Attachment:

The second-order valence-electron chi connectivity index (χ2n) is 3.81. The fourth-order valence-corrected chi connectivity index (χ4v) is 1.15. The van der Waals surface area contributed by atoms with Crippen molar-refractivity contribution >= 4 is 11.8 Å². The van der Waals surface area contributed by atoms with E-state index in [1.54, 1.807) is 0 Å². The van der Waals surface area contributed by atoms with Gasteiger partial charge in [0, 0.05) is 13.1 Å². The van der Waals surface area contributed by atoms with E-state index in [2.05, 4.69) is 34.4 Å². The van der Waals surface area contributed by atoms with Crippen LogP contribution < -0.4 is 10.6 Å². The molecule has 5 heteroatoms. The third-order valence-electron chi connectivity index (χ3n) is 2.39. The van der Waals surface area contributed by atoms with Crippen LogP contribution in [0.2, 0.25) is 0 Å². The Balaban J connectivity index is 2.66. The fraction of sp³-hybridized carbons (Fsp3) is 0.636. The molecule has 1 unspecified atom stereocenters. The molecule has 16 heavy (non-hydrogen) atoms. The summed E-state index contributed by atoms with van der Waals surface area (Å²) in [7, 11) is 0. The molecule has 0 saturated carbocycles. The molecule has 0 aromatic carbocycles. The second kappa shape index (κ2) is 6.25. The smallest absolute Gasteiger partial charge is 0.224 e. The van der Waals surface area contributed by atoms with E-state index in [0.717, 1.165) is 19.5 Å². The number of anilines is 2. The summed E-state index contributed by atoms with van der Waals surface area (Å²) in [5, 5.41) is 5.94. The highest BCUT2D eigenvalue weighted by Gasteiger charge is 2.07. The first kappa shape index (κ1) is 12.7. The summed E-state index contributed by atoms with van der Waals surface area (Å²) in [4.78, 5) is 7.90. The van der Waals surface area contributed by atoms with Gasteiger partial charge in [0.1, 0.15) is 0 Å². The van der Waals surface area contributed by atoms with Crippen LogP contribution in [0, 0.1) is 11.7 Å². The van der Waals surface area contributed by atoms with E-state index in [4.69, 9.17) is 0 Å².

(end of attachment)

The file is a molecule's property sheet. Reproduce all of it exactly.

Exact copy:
The second-order valence-electron chi connectivity index (χ2n) is 3.81. The fourth-order valence-corrected chi connectivity index (χ4v) is 1.15. The van der Waals surface area contributed by atoms with Crippen molar-refractivity contribution >= 4 is 11.8 Å². The van der Waals surface area contributed by atoms with E-state index in [1.54, 1.807) is 0 Å². The van der Waals surface area contributed by atoms with Gasteiger partial charge in [0, 0.05) is 13.1 Å². The van der Waals surface area contributed by atoms with E-state index in [2.05, 4.69) is 34.4 Å². The van der Waals surface area contributed by atoms with Crippen LogP contribution < -0.4 is 10.6 Å². The molecule has 5 heteroatoms. The third-order valence-electron chi connectivity index (χ3n) is 2.39. The van der Waals surface area contributed by atoms with Crippen LogP contribution in [0.2, 0.25) is 0 Å². The Balaban J connectivity index is 2.66. The fraction of sp³-hybridized carbons (Fsp3) is 0.636. The molecule has 1 unspecified atom stereocenters. The molecule has 16 heavy (non-hydrogen) atoms. The summed E-state index contributed by atoms with van der Waals surface area (Å²) in [7, 11) is 0. The molecule has 0 saturated carbocycles. The molecule has 0 aromatic carbocycles. The second kappa shape index (κ2) is 6.25. The smallest absolute Gasteiger partial charge is 0.224 e. The van der Waals surface area contributed by atoms with E-state index in [0.717, 1.165) is 19.5 Å². The number of anilines is 2. The summed E-state index contributed by atoms with van der Waals surface area (Å²) in [5, 5.41) is 5.94. The highest BCUT2D eigenvalue weighted by Gasteiger charge is 2.07. The first kappa shape index (κ1) is 12.7. The summed E-state index contributed by atoms with van der Waals surface area (Å²) in [4.78, 5) is 7.90. The van der Waals surface area contributed by atoms with Gasteiger partial charge in [0.1, 0.15) is 0 Å². The van der Waals surface area contributed by atoms with Crippen LogP contribution in [0, 0.1) is 11.7 Å². The van der Waals surface area contributed by atoms with E-state index in [4.69, 9.17) is 0 Å².